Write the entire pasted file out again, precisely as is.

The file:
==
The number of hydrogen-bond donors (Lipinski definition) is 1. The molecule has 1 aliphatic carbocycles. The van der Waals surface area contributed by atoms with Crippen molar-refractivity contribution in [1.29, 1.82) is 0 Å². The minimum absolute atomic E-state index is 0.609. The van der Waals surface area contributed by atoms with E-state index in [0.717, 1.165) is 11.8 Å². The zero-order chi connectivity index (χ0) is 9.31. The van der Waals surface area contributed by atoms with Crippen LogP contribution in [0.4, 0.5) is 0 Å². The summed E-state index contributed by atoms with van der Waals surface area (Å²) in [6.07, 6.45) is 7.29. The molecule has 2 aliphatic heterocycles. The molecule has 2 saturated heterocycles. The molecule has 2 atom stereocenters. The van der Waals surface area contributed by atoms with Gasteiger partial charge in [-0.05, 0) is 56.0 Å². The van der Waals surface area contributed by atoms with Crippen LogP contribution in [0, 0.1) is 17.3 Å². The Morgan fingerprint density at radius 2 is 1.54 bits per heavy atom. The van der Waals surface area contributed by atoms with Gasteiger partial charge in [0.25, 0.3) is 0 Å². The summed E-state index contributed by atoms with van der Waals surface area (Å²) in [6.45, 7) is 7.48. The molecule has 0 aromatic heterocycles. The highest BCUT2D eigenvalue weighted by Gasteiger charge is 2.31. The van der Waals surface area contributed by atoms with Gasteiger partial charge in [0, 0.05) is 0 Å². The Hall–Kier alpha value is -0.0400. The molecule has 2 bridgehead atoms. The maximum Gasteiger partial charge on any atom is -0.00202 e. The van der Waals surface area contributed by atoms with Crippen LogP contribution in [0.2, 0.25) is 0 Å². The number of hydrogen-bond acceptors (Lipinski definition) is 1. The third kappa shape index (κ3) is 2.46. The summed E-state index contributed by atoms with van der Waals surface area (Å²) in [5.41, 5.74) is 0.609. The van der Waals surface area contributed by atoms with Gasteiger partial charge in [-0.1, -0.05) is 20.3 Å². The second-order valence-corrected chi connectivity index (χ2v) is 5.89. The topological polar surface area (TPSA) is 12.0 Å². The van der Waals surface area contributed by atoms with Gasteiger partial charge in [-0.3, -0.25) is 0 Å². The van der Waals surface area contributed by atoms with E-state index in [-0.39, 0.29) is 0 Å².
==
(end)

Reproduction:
The number of hydrogen-bond donors (Lipinski definition) is 1. The molecule has 1 aliphatic carbocycles. The van der Waals surface area contributed by atoms with Crippen molar-refractivity contribution in [1.29, 1.82) is 0 Å². The minimum absolute atomic E-state index is 0.609. The van der Waals surface area contributed by atoms with E-state index in [0.717, 1.165) is 11.8 Å². The zero-order chi connectivity index (χ0) is 9.31. The van der Waals surface area contributed by atoms with Crippen LogP contribution in [0.4, 0.5) is 0 Å². The summed E-state index contributed by atoms with van der Waals surface area (Å²) in [6.07, 6.45) is 7.29. The molecule has 2 aliphatic heterocycles. The molecule has 2 saturated heterocycles. The molecule has 2 atom stereocenters. The van der Waals surface area contributed by atoms with Gasteiger partial charge in [-0.05, 0) is 56.0 Å². The van der Waals surface area contributed by atoms with Crippen LogP contribution in [0, 0.1) is 17.3 Å². The Morgan fingerprint density at radius 2 is 1.54 bits per heavy atom. The van der Waals surface area contributed by atoms with Gasteiger partial charge in [0.25, 0.3) is 0 Å². The summed E-state index contributed by atoms with van der Waals surface area (Å²) in [6.45, 7) is 7.48. The molecule has 0 aromatic heterocycles. The highest BCUT2D eigenvalue weighted by Gasteiger charge is 2.31. The van der Waals surface area contributed by atoms with Gasteiger partial charge in [0, 0.05) is 0 Å². The Hall–Kier alpha value is -0.0400. The molecule has 2 bridgehead atoms. The maximum Gasteiger partial charge on any atom is -0.00202 e. The van der Waals surface area contributed by atoms with Crippen LogP contribution in [0.2, 0.25) is 0 Å². The number of hydrogen-bond acceptors (Lipinski definition) is 1. The third kappa shape index (κ3) is 2.46. The summed E-state index contributed by atoms with van der Waals surface area (Å²) in [5.41, 5.74) is 0.609. The van der Waals surface area contributed by atoms with Gasteiger partial charge in [-0.1, -0.05) is 20.3 Å². The second-order valence-corrected chi connectivity index (χ2v) is 5.89. The topological polar surface area (TPSA) is 12.0 Å². The van der Waals surface area contributed by atoms with Gasteiger partial charge in [-0.3, -0.25) is 0 Å². The van der Waals surface area contributed by atoms with E-state index in [-0.39, 0.29) is 0 Å².